Archive for the ‘Hugh MacLeod’ Tag

Prime motives

I enjoyed Hugh MacLeod’s interview with Mark Earls a week or so ago, in which they discussed “Purpose-Idea.”

Put really simply, the Purpose-Idea is the “What For?” of a business, or any kind of community. What exists to change (or protect) in the world, why employees get out of bed in the morning, what difference the business seeks to make on behalf of customers and employees and everyone else? BTW this is not “mission, vision, values” territory – it’s about real drives, passions and beliefs. The stuff that men in suits tend to get embarrassed about because it’s personal … P-I makes things personal – makes you put your balls on the line.” 

The drive towards authenticity necessitated by our recent financial debacle is founded in the concept of meaningful Purpose-Idea. As Earls suggests, many are uncomfortable with close encounters of the soulful kind; pride and dominion have warped our human-ness, and many think themselves above the messiness of emotion or passion. Yet e-motion refers to the force that gets us moving, and having mired our productivity in artificiality and emptiness, we no longer have the option to ignore prime motives.

Whether boss or worker, President or homemaker, now is the time to establish your ground in a Purpose-Idea that has infinite meaning for you. Do not settle for material rewards, financial gain, elevated personal status. Be sure you set the bar high enough that no unexpected circumstance can deter or discourage you. Locate the vision that will remain ultimately motivating, and reorient your affairs to address that vision exclusively.

It’s time for Americans to leave behind the fads and cheap thrills of adolescence and progress to the responsibilities of adulthood. Only then can we anticipate the joy and fulfillment that come with deep meaning.

Relationship priorities

Hugh MacLeod, of Gaping Void, is a rare bird: an artist who consistently and rather successfully interfaces with the corporate world while retaining full artistic sensibility.  Look at this thought he gave us last Friday: “… the hard bit of having a “good idea” is not the invention of it, nor the selling of it to the end-user, but managing the myriad of politics and egos of the people who are supposedly on the same team as yourself. Managing the vast oceans of human chaos that all enterprises ultimately are, underneath the thin veneer of human order.”

Certainly this sums up my fairly lengthy experience in the working world.  It’s a major reason why I’m now a solopreneur.  It used to be shocking to me that fellow workers would routinely put my requests of them on the bottom of their lists.  To me, the needs of others within my company had absolute top priority.   But the pervading sentiment seemed to be that if a fellow employee asked for it, it can wait, sometimes indefinitely.  After all, I was their peer, and their loyalties lay exclusively with the bosses or the buyers.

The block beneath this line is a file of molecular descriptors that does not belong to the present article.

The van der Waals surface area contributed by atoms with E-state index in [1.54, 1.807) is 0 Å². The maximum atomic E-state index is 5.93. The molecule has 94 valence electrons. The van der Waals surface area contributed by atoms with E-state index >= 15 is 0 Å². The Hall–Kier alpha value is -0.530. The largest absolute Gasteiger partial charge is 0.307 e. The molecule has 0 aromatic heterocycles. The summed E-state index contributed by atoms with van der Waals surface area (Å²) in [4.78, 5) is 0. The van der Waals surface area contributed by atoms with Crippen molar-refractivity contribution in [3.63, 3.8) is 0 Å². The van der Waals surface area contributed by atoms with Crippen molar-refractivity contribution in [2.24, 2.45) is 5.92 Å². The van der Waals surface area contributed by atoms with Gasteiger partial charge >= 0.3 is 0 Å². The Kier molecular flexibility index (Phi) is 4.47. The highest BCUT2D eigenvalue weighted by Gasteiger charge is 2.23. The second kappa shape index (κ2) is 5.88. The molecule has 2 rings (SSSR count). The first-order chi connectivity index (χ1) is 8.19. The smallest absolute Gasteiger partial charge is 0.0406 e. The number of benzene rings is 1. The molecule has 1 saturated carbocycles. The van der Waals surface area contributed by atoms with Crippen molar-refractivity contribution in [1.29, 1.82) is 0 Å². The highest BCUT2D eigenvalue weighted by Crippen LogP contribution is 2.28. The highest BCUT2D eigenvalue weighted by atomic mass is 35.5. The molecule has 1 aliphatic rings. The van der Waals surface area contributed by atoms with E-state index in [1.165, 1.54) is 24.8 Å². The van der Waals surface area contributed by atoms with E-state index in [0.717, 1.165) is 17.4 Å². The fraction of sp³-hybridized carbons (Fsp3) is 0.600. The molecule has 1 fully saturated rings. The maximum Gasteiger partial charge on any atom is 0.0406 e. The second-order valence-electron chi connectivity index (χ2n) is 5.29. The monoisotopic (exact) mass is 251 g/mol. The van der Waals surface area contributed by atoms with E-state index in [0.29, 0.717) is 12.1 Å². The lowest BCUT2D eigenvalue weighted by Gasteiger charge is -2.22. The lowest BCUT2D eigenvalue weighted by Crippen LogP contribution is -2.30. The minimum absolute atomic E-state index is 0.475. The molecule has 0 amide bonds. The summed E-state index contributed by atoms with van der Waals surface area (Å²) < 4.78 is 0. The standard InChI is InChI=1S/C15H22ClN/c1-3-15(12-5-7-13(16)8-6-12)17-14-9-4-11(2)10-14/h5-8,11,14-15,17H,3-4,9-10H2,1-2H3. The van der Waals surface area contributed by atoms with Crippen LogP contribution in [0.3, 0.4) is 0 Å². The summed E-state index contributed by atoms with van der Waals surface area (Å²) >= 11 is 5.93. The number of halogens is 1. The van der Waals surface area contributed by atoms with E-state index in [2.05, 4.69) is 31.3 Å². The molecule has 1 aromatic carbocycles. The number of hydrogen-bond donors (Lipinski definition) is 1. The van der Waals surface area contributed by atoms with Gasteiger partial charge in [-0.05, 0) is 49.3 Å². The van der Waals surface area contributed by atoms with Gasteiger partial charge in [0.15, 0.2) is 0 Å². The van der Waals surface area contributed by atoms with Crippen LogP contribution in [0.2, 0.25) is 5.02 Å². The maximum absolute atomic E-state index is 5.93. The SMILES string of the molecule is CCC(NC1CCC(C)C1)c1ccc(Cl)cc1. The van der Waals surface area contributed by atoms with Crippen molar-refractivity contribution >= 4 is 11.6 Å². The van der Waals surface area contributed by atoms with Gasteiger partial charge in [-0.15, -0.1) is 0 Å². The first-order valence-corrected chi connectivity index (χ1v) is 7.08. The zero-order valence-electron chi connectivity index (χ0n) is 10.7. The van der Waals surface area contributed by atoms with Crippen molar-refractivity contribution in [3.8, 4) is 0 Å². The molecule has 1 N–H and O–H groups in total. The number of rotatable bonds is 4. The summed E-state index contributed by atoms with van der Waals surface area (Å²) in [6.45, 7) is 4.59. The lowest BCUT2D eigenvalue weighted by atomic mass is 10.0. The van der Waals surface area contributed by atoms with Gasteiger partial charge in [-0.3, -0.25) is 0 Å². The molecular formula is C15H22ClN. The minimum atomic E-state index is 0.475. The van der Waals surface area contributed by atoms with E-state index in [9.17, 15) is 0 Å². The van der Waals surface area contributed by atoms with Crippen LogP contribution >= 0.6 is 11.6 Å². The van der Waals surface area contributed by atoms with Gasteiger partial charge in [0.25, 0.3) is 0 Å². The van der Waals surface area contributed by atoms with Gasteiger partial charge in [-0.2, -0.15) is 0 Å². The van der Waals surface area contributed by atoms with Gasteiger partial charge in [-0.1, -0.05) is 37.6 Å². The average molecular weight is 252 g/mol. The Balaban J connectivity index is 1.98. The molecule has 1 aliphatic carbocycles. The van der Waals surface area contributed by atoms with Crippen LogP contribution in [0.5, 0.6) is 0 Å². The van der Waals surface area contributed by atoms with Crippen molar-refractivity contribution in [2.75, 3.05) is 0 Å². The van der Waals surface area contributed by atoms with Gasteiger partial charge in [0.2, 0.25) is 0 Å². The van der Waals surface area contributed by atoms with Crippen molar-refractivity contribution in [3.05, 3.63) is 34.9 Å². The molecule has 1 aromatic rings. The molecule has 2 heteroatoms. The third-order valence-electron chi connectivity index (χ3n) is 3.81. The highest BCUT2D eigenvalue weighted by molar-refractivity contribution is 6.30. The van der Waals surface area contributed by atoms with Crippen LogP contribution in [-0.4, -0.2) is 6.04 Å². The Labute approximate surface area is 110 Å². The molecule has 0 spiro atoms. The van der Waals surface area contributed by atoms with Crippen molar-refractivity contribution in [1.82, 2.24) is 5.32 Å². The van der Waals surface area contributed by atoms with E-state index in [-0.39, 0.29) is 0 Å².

In a family, we would call this dysfunction.  In a family, we know that love and loyalty are due first to those to whom we are related.  We work hard to understand and support one another as a paramount responsibility in life.  But in business, somehow, our ‘families’ are taken for granted, and often abused.

Our power, money, savvy, and technology have led us to believe the corporation is invincible.  But if we spend only a little time looking underneath this assumption, ” … the vast oceans of human chaos … ” are readily apparent.  As this work week begins, consider the value of your work ‘family,’ and see what happens to morale and productivity if you place their needs on the top of your list for a change.

Primal urges

“Part of understanding the creative urge is understanding that it’s primal. Wanting to change the world is not a noble calling, it’s a primal calling.” I came across this revelatory statement in Hugh MacLeod’s gapingvoid write up about creativity from a couple years ago.

From this point of view, it’s easy to see why many of our old ways don’t work. The total disregard for individual creativity enforced by Industrialism and our system of public education results in a society that’s essentially deformed. You can’t ignore the primal, it derrives from a power stronger than gravity. By attempting to deny personal creativity, we become mere shadows of ourselves.

But is creativity by definition ‘wanting to change the world?’ I would suggest it’s more about wanting to know the world, to drill down to essences, to offer your best abilities in service to your compassion. Creativity is dwelling in the interface between your inner knowing and your interactions with the world, and finding ways to harmonize the two. Creativity is our primal impulse to bridge the gap between heaven and earth.

So if you need justification for spending time developing your creative self, just remember that it’s instinct, as natural as breathing. If you care about your health and appearance, you devote time to exercise. If you care about your soul and happiness, you make room for creative practices in your life. And if we all care about justice, excellence, and prosperity, it’s high time we all buy into the culture of innovation in business.